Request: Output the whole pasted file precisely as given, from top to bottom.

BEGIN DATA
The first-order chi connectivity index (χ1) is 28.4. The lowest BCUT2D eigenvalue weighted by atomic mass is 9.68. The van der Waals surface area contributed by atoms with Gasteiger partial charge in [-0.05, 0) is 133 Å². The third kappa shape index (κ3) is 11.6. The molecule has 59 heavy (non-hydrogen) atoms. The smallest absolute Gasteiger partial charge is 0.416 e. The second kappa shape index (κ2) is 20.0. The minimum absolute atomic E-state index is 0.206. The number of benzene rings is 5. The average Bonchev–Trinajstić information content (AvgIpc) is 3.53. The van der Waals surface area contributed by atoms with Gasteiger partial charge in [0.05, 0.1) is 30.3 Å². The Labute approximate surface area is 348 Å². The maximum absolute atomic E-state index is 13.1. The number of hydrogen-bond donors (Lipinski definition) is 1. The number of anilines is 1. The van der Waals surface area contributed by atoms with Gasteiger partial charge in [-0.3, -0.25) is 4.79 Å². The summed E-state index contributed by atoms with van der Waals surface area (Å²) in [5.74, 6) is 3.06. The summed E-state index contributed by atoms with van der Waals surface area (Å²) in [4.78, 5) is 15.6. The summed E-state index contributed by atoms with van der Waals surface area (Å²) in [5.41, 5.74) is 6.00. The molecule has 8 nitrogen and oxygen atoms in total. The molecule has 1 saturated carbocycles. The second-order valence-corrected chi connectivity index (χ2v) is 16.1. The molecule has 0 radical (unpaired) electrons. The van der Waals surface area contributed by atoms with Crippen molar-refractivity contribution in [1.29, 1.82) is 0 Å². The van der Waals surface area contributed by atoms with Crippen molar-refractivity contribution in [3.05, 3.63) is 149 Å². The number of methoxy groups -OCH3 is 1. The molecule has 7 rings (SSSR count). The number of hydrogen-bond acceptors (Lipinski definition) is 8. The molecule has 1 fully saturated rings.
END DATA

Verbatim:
The first-order chi connectivity index (χ1) is 28.4. The lowest BCUT2D eigenvalue weighted by atomic mass is 9.68. The van der Waals surface area contributed by atoms with Gasteiger partial charge in [-0.05, 0) is 133 Å². The third kappa shape index (κ3) is 11.6. The molecule has 59 heavy (non-hydrogen) atoms. The smallest absolute Gasteiger partial charge is 0.416 e. The second kappa shape index (κ2) is 20.0. The minimum absolute atomic E-state index is 0.206. The number of benzene rings is 5. The average Bonchev–Trinajstić information content (AvgIpc) is 3.53. The van der Waals surface area contributed by atoms with Gasteiger partial charge in [0.05, 0.1) is 30.3 Å². The Labute approximate surface area is 348 Å². The maximum absolute atomic E-state index is 13.1. The number of hydrogen-bond donors (Lipinski definition) is 1. The number of anilines is 1. The van der Waals surface area contributed by atoms with Gasteiger partial charge in [-0.3, -0.25) is 4.79 Å². The summed E-state index contributed by atoms with van der Waals surface area (Å²) in [5.74, 6) is 3.06. The summed E-state index contributed by atoms with van der Waals surface area (Å²) in [4.78, 5) is 15.6. The summed E-state index contributed by atoms with van der Waals surface area (Å²) in [5.41, 5.74) is 6.00. The molecule has 8 nitrogen and oxygen atoms in total. The molecule has 1 saturated carbocycles. The second-order valence-corrected chi connectivity index (χ2v) is 16.1. The molecule has 0 radical (unpaired) electrons. The van der Waals surface area contributed by atoms with Crippen molar-refractivity contribution in [1.29, 1.82) is 0 Å². The van der Waals surface area contributed by atoms with Crippen molar-refractivity contribution in [3.05, 3.63) is 149 Å². The number of methoxy groups -OCH3 is 1. The molecule has 7 rings (SSSR count). The number of hydrogen-bond acceptors (Lipinski definition) is 8. The molecule has 1 fully saturated rings.